From these and other exposures the major was privy to, he knew that a massive Army training and new equipment revolution was in progress that would greatly leverage the training system beyond anything previously known in the Army. The training system, particularly in its ever more powerful simulation capabilities, would assume an almost combat multiplier effect.
The officers after an hour and half drive arrived at their destination, the UCOFT facility that had been emplaced at Conn Barracks one of the Schweinfurt Garrison’s installations, a World War II Era Luftwaffe airfield.
The visit, having been pre-coordinated, the non-commissioned officer in charge (NCOIC) and the brigade S-3 were at the site to greet the two 1st Armored Division officers. A quick tour of the U-shaped facility followed with an excellent description of how each of the three elements operated separately and as a whole. This was followed by a summary of the brigade’s learning curve in integrating the systems into their pre-gunnery training program and the impact the system had had on their gunnery performance. There had been some teething problems such as the very basic aspect of getting over the “it’s a toy” syndrome and getting to the hard application of the device as a combat training system. Then the 1st Armored Division party was walked through the crew gunnery site-training event, observing several crews use the devices.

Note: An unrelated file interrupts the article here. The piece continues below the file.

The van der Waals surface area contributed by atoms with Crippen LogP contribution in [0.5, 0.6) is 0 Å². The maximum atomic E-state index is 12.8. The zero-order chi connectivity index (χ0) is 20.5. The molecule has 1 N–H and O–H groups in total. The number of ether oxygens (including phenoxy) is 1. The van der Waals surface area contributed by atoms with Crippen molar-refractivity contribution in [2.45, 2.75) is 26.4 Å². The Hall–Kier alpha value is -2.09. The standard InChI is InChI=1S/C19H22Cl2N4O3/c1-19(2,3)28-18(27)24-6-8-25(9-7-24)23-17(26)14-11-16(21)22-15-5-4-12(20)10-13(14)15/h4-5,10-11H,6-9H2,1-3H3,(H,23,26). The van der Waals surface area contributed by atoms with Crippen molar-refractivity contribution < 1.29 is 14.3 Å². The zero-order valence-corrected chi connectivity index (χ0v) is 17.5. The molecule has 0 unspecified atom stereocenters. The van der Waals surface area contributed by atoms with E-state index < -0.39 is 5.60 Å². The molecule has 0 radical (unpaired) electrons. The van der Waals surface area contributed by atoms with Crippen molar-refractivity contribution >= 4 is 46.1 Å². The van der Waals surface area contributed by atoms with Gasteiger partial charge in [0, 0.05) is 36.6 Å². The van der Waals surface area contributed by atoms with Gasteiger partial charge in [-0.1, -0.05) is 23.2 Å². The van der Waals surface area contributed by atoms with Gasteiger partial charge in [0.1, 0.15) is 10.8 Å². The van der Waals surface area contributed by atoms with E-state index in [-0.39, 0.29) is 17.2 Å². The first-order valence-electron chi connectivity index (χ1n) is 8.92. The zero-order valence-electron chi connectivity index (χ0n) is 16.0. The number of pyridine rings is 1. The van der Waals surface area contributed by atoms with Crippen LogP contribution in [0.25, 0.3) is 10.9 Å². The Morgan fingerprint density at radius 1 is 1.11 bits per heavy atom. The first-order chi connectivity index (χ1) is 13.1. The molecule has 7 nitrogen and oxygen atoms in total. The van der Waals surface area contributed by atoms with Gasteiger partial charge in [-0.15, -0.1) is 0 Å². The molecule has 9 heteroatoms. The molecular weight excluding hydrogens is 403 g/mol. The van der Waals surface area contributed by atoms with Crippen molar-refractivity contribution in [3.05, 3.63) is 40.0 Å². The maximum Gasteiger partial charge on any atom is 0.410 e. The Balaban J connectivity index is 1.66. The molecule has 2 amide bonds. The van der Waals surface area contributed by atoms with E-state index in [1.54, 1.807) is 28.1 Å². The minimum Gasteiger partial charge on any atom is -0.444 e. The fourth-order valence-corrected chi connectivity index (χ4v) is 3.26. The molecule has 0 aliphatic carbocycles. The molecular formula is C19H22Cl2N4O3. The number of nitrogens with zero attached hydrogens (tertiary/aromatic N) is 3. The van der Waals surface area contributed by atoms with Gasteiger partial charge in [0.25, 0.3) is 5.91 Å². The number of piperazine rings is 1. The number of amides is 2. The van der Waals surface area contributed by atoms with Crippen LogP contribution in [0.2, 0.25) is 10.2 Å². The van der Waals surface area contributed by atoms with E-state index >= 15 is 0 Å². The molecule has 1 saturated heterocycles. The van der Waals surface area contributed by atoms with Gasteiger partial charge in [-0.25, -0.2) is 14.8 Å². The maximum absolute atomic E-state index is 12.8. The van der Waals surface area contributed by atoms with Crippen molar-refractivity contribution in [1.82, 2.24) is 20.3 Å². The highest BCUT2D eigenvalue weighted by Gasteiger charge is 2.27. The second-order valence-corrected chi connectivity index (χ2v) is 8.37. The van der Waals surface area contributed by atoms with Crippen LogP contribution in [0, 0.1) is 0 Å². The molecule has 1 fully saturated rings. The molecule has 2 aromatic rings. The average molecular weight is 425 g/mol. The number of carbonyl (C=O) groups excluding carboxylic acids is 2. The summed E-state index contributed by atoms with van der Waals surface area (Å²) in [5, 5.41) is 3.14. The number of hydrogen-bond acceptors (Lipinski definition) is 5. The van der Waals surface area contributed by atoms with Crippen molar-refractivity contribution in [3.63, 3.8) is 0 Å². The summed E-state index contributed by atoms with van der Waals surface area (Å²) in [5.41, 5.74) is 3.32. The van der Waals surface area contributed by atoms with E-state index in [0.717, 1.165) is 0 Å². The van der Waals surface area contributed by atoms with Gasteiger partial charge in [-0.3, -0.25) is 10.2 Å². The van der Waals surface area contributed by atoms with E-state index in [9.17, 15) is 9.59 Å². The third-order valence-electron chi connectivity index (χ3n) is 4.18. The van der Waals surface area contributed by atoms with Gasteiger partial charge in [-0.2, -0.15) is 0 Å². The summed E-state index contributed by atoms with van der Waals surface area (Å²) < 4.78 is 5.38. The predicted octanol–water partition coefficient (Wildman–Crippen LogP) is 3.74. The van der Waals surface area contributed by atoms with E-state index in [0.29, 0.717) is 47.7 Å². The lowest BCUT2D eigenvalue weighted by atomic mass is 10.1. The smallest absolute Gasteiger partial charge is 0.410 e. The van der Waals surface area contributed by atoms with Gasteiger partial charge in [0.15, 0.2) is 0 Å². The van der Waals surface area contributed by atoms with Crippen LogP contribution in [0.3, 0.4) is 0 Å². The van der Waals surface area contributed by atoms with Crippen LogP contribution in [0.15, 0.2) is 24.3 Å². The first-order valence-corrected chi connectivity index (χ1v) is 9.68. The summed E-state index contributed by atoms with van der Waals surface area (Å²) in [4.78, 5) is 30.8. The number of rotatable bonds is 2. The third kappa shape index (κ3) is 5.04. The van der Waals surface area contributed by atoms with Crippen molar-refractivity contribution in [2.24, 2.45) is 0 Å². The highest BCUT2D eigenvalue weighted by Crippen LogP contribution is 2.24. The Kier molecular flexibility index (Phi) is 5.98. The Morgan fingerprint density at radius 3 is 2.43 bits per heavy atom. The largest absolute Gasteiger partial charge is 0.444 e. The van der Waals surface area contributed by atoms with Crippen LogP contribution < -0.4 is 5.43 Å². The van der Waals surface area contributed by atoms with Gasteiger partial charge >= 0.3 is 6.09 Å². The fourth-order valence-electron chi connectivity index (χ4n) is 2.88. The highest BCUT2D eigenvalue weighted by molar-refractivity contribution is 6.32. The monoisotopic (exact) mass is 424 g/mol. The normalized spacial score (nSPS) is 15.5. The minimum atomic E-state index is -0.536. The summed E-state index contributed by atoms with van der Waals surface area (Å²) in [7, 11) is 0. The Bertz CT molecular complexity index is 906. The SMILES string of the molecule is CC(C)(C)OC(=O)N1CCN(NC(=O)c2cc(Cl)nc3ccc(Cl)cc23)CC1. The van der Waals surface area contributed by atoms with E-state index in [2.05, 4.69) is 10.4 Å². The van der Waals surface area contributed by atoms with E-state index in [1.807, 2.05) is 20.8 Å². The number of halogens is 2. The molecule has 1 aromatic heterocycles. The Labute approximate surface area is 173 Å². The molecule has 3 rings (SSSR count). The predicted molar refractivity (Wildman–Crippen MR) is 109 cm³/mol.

In the following question and answer session, it was clear to the 1st Armored Division officers that the system was a training game changer. It more than compensated for the reduced per tank training ammunition allocations for live gunnery. Integrated in the garrisons with some existing systems like the sub-caliber devices, it allowed a tremendous improvement in task skill replication with real time feedback for correction that simply didn’t exist in the current system. Very powerfully, given the effect on crew mission effectiveness if a gunner or tank commander, for example, was replaced, the system could be used in a focused way to bring the reconstituted crew to proficiency in much less time.